The Boundary Commission has published final recommendations for changes in South Staffordshire.
It says residents should be represented by 42 councillors. This is seven fewer than the current arrangements.
There will be 20 wards, five fewer than there are now.
Councillors will represent six three-councillor wards, 10 two-councillor wards and four one-councillor wards.
Only three wards will stay the same: Essington, Himley & Swindon and Huntington & Hatherton.
Publishing the recommendations Professor Colin Mellors, chairman of the Commission, said: “We are very grateful to people in South Staffordshire. We looked at all the views they gave us. They helped us improve our earlier proposals.
“We believe the new arrangements will guarantee electoral fairness while maintaining local ties."
A total of 81 people and organisations made comments to help decide the new wards. Changes in response to what local people said include changing the name of the proposed Blymhill & Brewood ward to Brewood, Coven & Blymhill.
Parliament has now agreed to the changes. The new arrangements will apply for the 2023 council elections
click here to view a summary of the recommendation or here for full report
About electoral reviews:
A review takes around a year to complete and has three main parts:
The Commission will consider what the total number of Councillors that should be elected to the authority in future should be, to ensure effective Local Government.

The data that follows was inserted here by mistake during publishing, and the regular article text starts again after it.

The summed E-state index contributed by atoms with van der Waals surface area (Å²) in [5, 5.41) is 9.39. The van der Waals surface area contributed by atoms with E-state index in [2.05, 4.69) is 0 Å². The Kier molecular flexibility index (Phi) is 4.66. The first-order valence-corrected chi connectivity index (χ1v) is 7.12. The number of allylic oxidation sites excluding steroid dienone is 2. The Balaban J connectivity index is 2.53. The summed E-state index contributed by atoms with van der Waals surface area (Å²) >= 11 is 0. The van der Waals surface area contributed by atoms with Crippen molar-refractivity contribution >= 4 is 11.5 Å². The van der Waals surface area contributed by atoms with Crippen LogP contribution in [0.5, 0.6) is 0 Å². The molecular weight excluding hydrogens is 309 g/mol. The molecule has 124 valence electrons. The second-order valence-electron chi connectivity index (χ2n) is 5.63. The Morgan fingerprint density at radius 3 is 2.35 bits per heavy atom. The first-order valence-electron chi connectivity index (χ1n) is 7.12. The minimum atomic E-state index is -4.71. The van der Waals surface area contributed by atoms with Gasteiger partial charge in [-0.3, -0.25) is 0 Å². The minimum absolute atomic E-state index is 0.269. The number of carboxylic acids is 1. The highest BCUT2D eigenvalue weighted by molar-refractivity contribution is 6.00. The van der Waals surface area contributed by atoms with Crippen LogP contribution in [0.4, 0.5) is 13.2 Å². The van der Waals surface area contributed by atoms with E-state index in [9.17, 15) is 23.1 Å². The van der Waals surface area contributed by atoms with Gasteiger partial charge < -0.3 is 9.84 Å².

Once the Commission has taken a view on Councillor numbers, they will re-draw ward boundaries to accommodate those Councillors according to three statutory criteria, namely: that the new wards deliver electoral equality for voters, that they reflect community interests, and that they promote effective Local Government.
Once the Commission has published final recommendations for each authority, they will lay a draft order - specific to each council - in Parliament. Subject to the parliamentary scrutiny process, they will then make each order and new boundaries would come into effect at the next local election in 2023.
The reviews will focus only on the internal electoral arrangements of each Council. The Commission will not look at the external boundaries of any authority.